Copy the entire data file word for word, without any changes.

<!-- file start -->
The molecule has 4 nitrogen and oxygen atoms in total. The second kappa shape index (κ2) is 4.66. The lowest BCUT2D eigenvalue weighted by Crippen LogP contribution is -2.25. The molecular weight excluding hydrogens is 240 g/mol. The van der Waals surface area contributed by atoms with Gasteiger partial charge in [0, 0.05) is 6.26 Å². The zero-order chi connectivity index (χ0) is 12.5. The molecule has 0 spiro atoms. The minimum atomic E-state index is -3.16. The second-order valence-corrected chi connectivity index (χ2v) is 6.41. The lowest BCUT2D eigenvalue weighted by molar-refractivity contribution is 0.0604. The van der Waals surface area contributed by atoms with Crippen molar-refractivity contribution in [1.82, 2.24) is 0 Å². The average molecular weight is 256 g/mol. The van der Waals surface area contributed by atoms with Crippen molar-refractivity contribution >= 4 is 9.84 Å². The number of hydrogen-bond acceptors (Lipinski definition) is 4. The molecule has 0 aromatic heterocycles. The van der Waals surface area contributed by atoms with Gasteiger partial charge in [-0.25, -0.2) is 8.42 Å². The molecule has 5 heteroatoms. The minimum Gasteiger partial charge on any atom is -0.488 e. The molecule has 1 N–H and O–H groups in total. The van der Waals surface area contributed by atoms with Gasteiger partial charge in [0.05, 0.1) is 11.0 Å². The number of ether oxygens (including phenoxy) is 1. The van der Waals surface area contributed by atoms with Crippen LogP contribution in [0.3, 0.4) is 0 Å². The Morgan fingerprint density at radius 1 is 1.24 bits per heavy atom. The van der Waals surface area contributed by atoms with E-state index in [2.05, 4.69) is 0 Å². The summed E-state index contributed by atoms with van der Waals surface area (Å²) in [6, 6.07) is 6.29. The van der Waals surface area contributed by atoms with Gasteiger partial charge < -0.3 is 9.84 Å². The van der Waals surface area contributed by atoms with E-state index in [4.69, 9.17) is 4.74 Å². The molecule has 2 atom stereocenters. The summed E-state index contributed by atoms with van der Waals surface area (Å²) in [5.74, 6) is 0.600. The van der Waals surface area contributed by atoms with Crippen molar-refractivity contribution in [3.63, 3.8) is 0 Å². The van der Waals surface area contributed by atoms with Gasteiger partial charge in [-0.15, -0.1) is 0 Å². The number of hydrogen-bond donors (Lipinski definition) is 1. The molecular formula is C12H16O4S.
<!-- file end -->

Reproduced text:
The molecule has 4 nitrogen and oxygen atoms in total. The second kappa shape index (κ2) is 4.66. The lowest BCUT2D eigenvalue weighted by Crippen LogP contribution is -2.25. The molecular weight excluding hydrogens is 240 g/mol. The van der Waals surface area contributed by atoms with Gasteiger partial charge in [0, 0.05) is 6.26 Å². The zero-order chi connectivity index (χ0) is 12.5. The molecule has 0 spiro atoms. The minimum atomic E-state index is -3.16. The second-order valence-corrected chi connectivity index (χ2v) is 6.41. The lowest BCUT2D eigenvalue weighted by molar-refractivity contribution is 0.0604. The van der Waals surface area contributed by atoms with Crippen molar-refractivity contribution in [1.82, 2.24) is 0 Å². The average molecular weight is 256 g/mol. The van der Waals surface area contributed by atoms with Crippen molar-refractivity contribution >= 4 is 9.84 Å². The number of hydrogen-bond acceptors (Lipinski definition) is 4. The molecule has 0 aromatic heterocycles. The van der Waals surface area contributed by atoms with Gasteiger partial charge in [-0.25, -0.2) is 8.42 Å². The molecule has 5 heteroatoms. The minimum Gasteiger partial charge on any atom is -0.488 e. The molecule has 1 N–H and O–H groups in total. The van der Waals surface area contributed by atoms with Gasteiger partial charge in [0.05, 0.1) is 11.0 Å². The number of ether oxygens (including phenoxy) is 1. The van der Waals surface area contributed by atoms with Crippen LogP contribution in [0.3, 0.4) is 0 Å². The Morgan fingerprint density at radius 1 is 1.24 bits per heavy atom. The van der Waals surface area contributed by atoms with E-state index in [2.05, 4.69) is 0 Å². The summed E-state index contributed by atoms with van der Waals surface area (Å²) in [6, 6.07) is 6.29. The van der Waals surface area contributed by atoms with Gasteiger partial charge < -0.3 is 9.84 Å². The van der Waals surface area contributed by atoms with E-state index in [4.69, 9.17) is 4.74 Å². The molecule has 2 atom stereocenters. The summed E-state index contributed by atoms with van der Waals surface area (Å²) in [5.74, 6) is 0.600. The van der Waals surface area contributed by atoms with Crippen molar-refractivity contribution in [3.63, 3.8) is 0 Å². The van der Waals surface area contributed by atoms with Gasteiger partial charge in [-0.15, -0.1) is 0 Å². The number of hydrogen-bond donors (Lipinski definition) is 1. The molecular formula is C12H16O4S.